Cookies on this website

We use cookies to ensure that we give you the best experience on our website. If you click 'Accept all cookies' we'll assume that you are happy to receive all cookies and you won't see this message again. If you click 'Reject all non-essential cookies' only necessary cookies providing core functionality such as security, network management, and accessibility will be enabled. Click 'Find out more' for information on how to change your cookie settings.

A new analysis from Oxford Population Health has found that pregnant women that are 30 years old or more, overweight, of mixed ethnicity or have gestational diabetes have a greater risk of contracting severe COVID-19, which poses significant risks for both mother and baby.

Woman holding her hands over a pregnancy bump © StockSnap

Throughout the COVID-19 pandemic, increasing evidence has shown that severe COVID-19 infection in pregnant women significantly raises the risk of adverse outcomes for both mother and baby.

Today, researchers from Oxford Population Health's National Perinatal Epidemiology Unit (NPEU) have published a new analysis of the impacts of COVID-19 infection on pregnancy. In addition, the study identifies several risk factors associated with severe COVID-19 infection in pregnant women, which could help clinicians to identify the most vulnerable women. The results are published in Acta Obstetricia et Gynecologica Scandinavica.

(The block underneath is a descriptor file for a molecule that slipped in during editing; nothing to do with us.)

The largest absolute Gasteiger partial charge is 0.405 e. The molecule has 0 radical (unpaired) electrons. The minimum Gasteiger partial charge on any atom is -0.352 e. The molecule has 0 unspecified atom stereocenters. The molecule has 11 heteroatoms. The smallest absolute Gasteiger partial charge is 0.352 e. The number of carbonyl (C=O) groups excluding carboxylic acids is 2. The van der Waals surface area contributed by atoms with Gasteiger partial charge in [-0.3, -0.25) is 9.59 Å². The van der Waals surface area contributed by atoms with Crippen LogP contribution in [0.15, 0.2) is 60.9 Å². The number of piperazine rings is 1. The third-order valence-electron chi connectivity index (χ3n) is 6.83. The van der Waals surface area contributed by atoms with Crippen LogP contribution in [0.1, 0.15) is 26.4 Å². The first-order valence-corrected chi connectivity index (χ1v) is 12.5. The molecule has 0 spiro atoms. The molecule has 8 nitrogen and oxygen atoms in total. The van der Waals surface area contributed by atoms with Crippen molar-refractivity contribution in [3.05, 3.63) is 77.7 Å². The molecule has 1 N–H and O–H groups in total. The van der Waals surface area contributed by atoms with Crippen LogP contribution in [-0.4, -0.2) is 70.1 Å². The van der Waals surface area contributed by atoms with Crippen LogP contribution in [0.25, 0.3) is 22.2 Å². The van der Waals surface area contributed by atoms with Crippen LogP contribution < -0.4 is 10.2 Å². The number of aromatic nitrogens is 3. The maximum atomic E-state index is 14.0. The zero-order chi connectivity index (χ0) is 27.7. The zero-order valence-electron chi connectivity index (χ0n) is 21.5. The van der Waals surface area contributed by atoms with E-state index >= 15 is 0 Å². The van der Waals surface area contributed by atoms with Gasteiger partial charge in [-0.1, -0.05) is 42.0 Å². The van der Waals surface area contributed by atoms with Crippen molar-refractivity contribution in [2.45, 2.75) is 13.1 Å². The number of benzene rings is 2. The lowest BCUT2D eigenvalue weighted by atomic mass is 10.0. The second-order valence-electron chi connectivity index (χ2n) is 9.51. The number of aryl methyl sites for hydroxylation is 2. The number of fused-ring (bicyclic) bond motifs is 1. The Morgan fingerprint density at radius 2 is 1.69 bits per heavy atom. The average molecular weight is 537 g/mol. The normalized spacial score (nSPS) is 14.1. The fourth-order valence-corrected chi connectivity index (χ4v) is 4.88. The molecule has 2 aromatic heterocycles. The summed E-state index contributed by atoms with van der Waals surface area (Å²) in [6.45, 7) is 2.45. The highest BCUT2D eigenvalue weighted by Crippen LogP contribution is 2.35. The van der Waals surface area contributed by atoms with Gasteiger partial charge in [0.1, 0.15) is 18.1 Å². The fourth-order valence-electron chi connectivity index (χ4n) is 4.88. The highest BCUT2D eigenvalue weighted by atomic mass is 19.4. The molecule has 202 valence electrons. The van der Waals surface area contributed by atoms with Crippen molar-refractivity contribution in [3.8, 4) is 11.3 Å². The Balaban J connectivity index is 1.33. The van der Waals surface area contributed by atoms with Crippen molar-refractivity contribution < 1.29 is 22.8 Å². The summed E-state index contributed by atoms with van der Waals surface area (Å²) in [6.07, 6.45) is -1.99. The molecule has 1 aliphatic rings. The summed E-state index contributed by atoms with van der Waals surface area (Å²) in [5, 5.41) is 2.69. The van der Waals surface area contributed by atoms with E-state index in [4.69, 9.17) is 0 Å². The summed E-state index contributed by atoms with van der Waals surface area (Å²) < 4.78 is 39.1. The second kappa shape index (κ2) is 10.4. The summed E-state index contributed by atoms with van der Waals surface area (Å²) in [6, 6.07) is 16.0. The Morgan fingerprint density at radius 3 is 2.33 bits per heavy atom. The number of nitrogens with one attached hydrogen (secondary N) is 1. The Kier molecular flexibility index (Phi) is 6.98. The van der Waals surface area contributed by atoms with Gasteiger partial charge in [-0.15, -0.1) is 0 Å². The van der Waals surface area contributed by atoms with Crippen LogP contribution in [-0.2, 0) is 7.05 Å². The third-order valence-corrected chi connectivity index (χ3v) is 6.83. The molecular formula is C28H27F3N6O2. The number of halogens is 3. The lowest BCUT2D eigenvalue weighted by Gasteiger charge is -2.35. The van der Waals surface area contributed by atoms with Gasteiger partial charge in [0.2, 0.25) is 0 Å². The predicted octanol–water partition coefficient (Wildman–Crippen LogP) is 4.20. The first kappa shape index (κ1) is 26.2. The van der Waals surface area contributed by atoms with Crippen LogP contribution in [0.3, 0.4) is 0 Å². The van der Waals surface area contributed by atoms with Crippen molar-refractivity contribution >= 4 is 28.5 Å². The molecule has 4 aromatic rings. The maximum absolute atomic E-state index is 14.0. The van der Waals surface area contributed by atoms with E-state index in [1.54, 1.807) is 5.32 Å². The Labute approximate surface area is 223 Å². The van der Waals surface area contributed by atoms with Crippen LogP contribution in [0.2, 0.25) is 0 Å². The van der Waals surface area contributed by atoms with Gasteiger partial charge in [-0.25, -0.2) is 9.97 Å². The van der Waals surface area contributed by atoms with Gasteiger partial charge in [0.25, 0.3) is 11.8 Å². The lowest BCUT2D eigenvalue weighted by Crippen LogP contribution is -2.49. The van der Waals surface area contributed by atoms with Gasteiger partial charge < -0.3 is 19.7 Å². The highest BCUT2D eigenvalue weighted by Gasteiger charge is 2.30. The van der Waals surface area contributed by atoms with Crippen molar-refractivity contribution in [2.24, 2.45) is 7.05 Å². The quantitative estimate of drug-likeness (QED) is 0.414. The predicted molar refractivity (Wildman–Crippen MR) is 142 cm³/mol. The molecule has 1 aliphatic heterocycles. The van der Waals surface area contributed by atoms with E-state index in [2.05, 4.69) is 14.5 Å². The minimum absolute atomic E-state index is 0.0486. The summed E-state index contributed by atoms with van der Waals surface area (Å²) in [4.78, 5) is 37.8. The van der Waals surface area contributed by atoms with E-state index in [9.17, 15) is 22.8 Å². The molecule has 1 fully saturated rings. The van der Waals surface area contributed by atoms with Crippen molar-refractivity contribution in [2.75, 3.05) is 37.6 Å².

Read the full story on the University of Oxford website

Similar stories

Can humans hibernate?

Illuminating new TEDx Talk from Professor of Sleep Physiology Vladyslav Vyazovskiy

Athena Swan Gold Award success for Nuffield Department of Primary Care Health Sciences

The award reflects the Department’s commitment to representation, progression and success for all. It acknowledges the innovative policies and practices developed across the department and the detailed action plans for improvement.

RECOVERY trial team awarded MRC Impact Prize for Outstanding Team Impact

The Medical Research Council Prize Committee has awarded the RECOVERY trial team the MRC Impact Prize 2022 for Outstanding Team Impact.

Professor Sir Chris Whitty brings greater understanding of epidemics to Oxford

Chief Medical Officer of England Professor Sir Chris Whitty KCB FMedSci delivers the Sherrington Prize Lecture: Public Understanding of Science to an audience of Oxford staff and students.

Multiple Debilitating Pains – New global study shows the experience of Endometriosis is rooted in a person’s genetics

Researchers at the University of Oxford in collaboration with 25 teams across the world have published the largest study to date of the genetic basis of endometriosis.

Study shows delaying treatment for localised prostate cancer does not increase mortality risk

Active monitoring of prostate cancer has the same high survival rates after 15 years as radiotherapy or surgery, reports the largest study of its kind.